• Hi David. My Mom worked for Mr Eckhardt in the 40s and 50s in the office in Union Square in NY. I just saw your post today. I have alot of shiny brites. I’m not sure I have a green teapot, but if you still need one please email me so if I find one I can contact you. Thanks, Linda Esopa

  8. I’m sorting through my boxes of vintage ornaments and noticing what seems to be a mix of ornaments in Shiny Bright boxes. I guess some people were not concerned with putting ornaments back in their original boxes. How can I identify Shiny Brights from others. Do all Shiny Bright have the name and ridged sides? Other markings are: Made in USA, Made in U.S. of A., USA 5 5 5 , and unmarked.

    • Hi Greg, There were a lot of different glass ornaments made in the USA in the past 100 years. Most Shiney Brite are marked…but not all. I rarely find a Shiney Brite box with only Shiney Brites in it. The best way to identify them is to check listings on Ebay. Compare what you have with others that are listed. (Not 100% acurate, but worth a try) Hope this helps.

  9. Hey James thanks for posting this info. – man that wreath you have is awesome – was wondering how you have them attached – I would like to start a wreath of my own and some advice and direction who be appreciated – also ps. Loved the wreath next to the flag – very cool – thanks Mike

    • Hi Mike, all the ornaments are hooked into the chicken wire frme with plain ol’ ornament hooks. Every year it takes several hours to construct….and a few days to take down.

  10. Love, love, love the vintage ornament wreath! It’s even more impressive knowing that you must construct it each year! That is awesome! I started collecting vintage ornaments last year after finding a few bags full at my local Goodwill. The hunt is on!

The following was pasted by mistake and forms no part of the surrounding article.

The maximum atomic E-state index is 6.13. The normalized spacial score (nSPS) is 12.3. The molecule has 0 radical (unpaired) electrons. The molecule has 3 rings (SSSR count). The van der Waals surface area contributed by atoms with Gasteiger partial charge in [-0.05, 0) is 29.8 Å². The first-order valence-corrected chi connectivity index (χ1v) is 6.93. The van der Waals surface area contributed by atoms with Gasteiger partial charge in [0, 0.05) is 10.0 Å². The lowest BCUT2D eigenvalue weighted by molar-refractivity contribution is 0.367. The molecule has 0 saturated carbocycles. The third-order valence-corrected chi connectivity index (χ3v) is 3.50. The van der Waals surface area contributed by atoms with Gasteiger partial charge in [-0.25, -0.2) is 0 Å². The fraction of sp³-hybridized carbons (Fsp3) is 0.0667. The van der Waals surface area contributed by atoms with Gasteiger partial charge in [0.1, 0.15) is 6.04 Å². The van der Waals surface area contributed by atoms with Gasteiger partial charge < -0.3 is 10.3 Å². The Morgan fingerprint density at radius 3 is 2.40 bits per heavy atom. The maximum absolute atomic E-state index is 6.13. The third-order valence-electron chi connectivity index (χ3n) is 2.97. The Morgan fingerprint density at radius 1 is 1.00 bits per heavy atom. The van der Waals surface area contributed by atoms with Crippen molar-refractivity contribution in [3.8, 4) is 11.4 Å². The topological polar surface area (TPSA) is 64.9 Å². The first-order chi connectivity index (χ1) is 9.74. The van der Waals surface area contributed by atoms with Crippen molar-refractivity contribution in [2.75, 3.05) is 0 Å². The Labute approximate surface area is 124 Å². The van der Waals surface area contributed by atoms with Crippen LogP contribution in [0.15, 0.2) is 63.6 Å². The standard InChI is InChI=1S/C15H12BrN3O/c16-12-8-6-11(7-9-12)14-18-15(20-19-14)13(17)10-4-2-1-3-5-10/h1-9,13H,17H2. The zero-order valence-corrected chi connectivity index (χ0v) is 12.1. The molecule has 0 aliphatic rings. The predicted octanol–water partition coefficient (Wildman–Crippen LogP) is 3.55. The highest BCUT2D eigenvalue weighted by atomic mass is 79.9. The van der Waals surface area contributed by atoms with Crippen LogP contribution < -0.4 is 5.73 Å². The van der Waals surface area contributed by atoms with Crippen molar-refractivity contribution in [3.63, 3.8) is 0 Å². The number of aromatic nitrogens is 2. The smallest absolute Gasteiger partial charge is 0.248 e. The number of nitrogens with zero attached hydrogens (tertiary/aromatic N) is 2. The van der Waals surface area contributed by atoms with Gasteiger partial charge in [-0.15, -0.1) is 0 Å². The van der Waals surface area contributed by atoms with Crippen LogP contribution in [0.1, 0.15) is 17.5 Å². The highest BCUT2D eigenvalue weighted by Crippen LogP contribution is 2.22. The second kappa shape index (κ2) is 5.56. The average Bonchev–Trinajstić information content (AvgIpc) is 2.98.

• Thanks Vicki. I started collecting the same way…. I found a bag of old ornaments at a Goodwill store. My favorite one is green with a log cabin painted on it.

  11. Hi James! Great blog post…I too am an avid vintage Shiny Brite collector. I have over 500 of them. Question for you…have you ever seen any books that catalog/highlight the ornaments? I’m always curious as to what decade some of the ornaments in my collection are. I can always tell the WWII time ornaments and I look on eBay to see if I can connect my ornaments with certain time periods but it would be great if someone put together a book on the generations of ornaments.

    My favorite is an unsilvered round ornament that is pink on top and bluish on the bottom and has stars and the moons on it. I’ve had it since I was a kid.

    I live in a suburb of Cleveland and fortunately we have 2 awesome vintage stores that are filled with Shiny Brites and various other vintage Christmas décor.

    So glad I stumbled upon your blog today!

    Have a Shiny Brite Christmas!

    • Hi Michelle, So glad that you found me too. I wish I did have a book on Shiny Brites, there has to be one out there somewhere. I can sort of tell the age of a few. To be honest, I think I have more European glass ornaments. My family is Polish, and I remember my Grandparents tree covered in them as a small child. Don’t we always gravitate to happy memories?

      Did you check out my wreath covered in them? Just finished installing it last weekend.

      Happy Holidays to you and yours, and have a Brite Christmas too,


      • Hi James…

        Ah yes … Our memories of Christmas’ past really makes collecting even more special!

        I saw the picture of your wreath…it is amazing and absolutely breath taking. You are so talented!!

        How long did it take you to assemble your wreath? How many ornaments are on it?

        We hang our ornaments on garland above all of our windows.

        We have too bouncy deaf white Boxer dogs (rescues) that we need so we n Ed to keep them out of their reach!!